Yet another mortgage lawsuit filed
There’s another large bank being sued by the U.S. government this week – Bank of America. What’s new, you may ask, which is reasonable since it seems there’s another large bank suit every day.
From the Wall Street Journal:
The federal government filed a civil lawsuit against Bank of America Corp., alleging the second-biggest U.S. bank by assets and its Countrywide Financial Corp. unit saddled taxpayers with losses by misrepresenting the quality of home loans they sold to mortgage-finance firms Fannie Mae and Freddie Mac.
The action, filed Wednesday in federal court in Manhattan, seeks at least $1 billion in damages. The filing represents an effort to defray costs tied to the 2008 bailout of Fannie and Freddie and potentially opens a new front against a banking industry already dealing with hefty legal costs.
The complaint alleges that in 2007 Countrywide, suffering from revenue shortfalls as the subprime-mortgage market collapsed, eliminated checks on loan quality in a process-streamlining effort called “the Hustle” while assuring Fannie and Freddie that it was toughening underwriting guidelines.
Bank of America said it “has stepped up and acted responsibly to resolve legacy mortgage matters. At some point, Bank of America can’t be expected to compensate every entity that claims losses that actually were caused by the economic downturn.”
At least the names of these scandals are getting better even if the basic premise of making loans to under qualified borrows is the same. Here’s an excellent point from the Businessweek story:
News of shoddy underwriting and misaligned incentives during the bubble is hardly shocking anymore. But two things are striking about this case. First, the Hustle wasn’t for subprime loans—it was for prime loans. Perhaps even more surprising is that Countrywide got the Hustle going in August 2007, when the party was already over. Subprime lenders started going belly up in mid-2006, and by mid-2007, investors had lost their appetite for mortgage-related securities.
While the subprime bubble was still growing, Countrywide could easily sell low-quality loans into the voracious private market for bonds backed by mortgages. Once that market went away, Countrywide created the Hustle to ramp up its origination of prime loans that could be sold to Fannie Mae and Freddie Mac. The suit charges that Bank of America kept the Hustle going through 2009.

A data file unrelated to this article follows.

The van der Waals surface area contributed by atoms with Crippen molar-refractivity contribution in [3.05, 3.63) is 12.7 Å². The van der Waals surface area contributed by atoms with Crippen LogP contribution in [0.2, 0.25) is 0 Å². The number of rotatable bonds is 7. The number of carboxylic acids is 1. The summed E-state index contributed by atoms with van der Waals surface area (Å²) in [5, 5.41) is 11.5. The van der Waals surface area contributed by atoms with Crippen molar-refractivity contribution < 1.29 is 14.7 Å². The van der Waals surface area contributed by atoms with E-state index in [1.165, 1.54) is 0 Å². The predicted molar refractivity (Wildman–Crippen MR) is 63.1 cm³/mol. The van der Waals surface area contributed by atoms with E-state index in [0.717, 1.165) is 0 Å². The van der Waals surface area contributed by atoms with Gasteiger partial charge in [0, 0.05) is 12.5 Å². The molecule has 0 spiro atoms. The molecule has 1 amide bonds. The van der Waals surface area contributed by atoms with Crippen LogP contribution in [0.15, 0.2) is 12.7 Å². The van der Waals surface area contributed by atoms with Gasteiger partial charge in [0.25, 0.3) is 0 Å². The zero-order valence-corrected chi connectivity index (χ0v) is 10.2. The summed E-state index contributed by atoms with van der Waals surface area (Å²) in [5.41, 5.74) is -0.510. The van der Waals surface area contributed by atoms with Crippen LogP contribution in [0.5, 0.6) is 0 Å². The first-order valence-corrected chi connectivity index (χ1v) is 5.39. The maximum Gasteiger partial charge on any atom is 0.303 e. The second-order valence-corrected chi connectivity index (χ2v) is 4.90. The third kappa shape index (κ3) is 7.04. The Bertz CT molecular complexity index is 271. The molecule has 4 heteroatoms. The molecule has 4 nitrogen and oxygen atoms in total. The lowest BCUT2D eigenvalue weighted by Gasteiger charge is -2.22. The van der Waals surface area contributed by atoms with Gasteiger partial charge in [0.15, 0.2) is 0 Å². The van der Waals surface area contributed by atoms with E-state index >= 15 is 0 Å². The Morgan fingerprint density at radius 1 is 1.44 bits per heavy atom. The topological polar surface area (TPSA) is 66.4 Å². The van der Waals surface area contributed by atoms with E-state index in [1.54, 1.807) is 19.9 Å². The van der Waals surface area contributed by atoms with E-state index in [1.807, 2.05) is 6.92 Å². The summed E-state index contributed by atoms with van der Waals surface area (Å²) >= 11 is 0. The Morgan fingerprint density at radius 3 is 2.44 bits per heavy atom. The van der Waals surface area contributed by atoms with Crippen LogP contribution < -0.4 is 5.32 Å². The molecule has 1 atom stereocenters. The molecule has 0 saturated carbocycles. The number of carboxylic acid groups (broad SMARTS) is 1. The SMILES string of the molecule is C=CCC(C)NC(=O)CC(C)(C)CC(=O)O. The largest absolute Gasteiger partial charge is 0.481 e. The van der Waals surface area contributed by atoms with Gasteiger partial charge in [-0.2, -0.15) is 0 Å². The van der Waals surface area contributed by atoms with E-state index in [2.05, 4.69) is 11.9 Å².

But does it really matter if these banks are sued? There are dozens of lawsuits from the crisis, most settled “without admitting or denying wrong-doing.” Most recently, a federal mortgage task force filed a suit against JPMorgan Chase for alleged wrongdoing by Bear Stearns Cos. before JPMorgan bought the bank.
Even Rep. Barney Frank thinks that’s a bit of a stretch, to sue a firm for actions taken before it owned the offending company. He told CNBC that the suit set a dangerous precedent.
“I don’t want to set the precedent that when we go to someone in the future and say would you help us out, they say ‘no,’” said Frank, the ranking member on the House Financial Services Committee. “It is fair to say that when you did this in response to pressure from the federal government, you’re not liable for the mistakes of the people that were there before.”
The media agreed that this doesn’t apply to the Bank of America suit since the decision to buy Countrywide was their own and not done at the behest of the government. As the New York Times said:
Financial firms have been battling chaotic — and at times redundant — litigation related to the mortgage mess. The cases have come from a patchwork of federal agencies, state officials and shareholder suits, some of which have been resolved in multibillion-dollar settlements.
“They never know who’s going to be coming after them next,” said Dan Hurson, a former federal prosecutor who now defends securities cases. “There’s no central traffic cop.”
Still, the public has been frustrated with the limited number of criminal actions that have been filed since the financial crisis. Few cases have taken aim at top executives. Even in the latest case against Bank of America, no company officials were sued as part of the complaint. Angelo R. Mozilo, the former chief executive of Countrywide Financial, never faced criminal charges but did agree in 2010 to pay $67.5 million to settle a civil fraud case brought by the Securities and Exchange Commission.
Mr. Hurson said that the government had yet to overcome the notion that federal authorities were reluctant to pursue the top rungs of Wall Street. The criminal actions to come from the crisis, he noted, have focused on “small-time operators.”
I’m not sure what good the suit will do, but I guess it’s important to keep digging to get to the bottom of practices that need to stop. One thing’s for sure: it’s not the last of the mortgage lawsuits.